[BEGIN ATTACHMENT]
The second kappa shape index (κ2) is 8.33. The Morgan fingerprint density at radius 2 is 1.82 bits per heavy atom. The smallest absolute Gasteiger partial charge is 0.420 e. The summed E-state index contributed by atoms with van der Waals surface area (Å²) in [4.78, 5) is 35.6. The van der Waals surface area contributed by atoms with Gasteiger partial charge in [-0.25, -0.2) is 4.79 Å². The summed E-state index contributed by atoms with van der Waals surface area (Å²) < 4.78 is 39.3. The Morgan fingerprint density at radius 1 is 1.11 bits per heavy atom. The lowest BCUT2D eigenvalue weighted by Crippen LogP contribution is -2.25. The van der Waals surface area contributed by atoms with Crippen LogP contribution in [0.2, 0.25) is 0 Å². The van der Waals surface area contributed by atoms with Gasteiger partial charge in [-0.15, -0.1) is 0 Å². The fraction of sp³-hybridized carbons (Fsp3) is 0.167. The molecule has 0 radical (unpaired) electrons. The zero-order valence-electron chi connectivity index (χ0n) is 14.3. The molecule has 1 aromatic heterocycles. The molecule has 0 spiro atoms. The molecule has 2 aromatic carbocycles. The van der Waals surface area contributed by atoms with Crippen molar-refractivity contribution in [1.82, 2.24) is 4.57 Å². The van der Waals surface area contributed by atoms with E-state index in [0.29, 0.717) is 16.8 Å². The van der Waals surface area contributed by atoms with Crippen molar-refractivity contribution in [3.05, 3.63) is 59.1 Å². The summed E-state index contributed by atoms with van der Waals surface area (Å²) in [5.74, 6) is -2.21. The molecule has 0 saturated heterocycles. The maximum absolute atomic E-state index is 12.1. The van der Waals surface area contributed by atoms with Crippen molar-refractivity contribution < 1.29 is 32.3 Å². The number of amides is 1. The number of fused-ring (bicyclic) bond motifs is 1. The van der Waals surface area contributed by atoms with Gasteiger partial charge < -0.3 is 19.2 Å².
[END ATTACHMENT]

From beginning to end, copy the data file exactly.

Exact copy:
The second kappa shape index (κ2) is 8.33. The Morgan fingerprint density at radius 2 is 1.82 bits per heavy atom. The smallest absolute Gasteiger partial charge is 0.420 e. The summed E-state index contributed by atoms with van der Waals surface area (Å²) in [4.78, 5) is 35.6. The van der Waals surface area contributed by atoms with Gasteiger partial charge in [-0.25, -0.2) is 4.79 Å². The summed E-state index contributed by atoms with van der Waals surface area (Å²) < 4.78 is 39.3. The Morgan fingerprint density at radius 1 is 1.11 bits per heavy atom. The lowest BCUT2D eigenvalue weighted by Crippen LogP contribution is -2.25. The van der Waals surface area contributed by atoms with Crippen LogP contribution in [0.2, 0.25) is 0 Å². The van der Waals surface area contributed by atoms with Gasteiger partial charge in [-0.15, -0.1) is 0 Å². The fraction of sp³-hybridized carbons (Fsp3) is 0.167. The molecule has 0 radical (unpaired) electrons. The zero-order valence-electron chi connectivity index (χ0n) is 14.3. The molecule has 1 aromatic heterocycles. The molecule has 0 spiro atoms. The molecule has 2 aromatic carbocycles. The van der Waals surface area contributed by atoms with Crippen molar-refractivity contribution in [1.82, 2.24) is 4.57 Å². The van der Waals surface area contributed by atoms with E-state index in [0.29, 0.717) is 16.8 Å². The van der Waals surface area contributed by atoms with Crippen molar-refractivity contribution in [3.05, 3.63) is 59.1 Å². The summed E-state index contributed by atoms with van der Waals surface area (Å²) in [5.74, 6) is -2.21. The molecule has 0 saturated heterocycles. The maximum absolute atomic E-state index is 12.1. The van der Waals surface area contributed by atoms with Crippen molar-refractivity contribution < 1.29 is 32.3 Å². The number of amides is 1. The number of fused-ring (bicyclic) bond motifs is 1. The van der Waals surface area contributed by atoms with Gasteiger partial charge < -0.3 is 19.2 Å².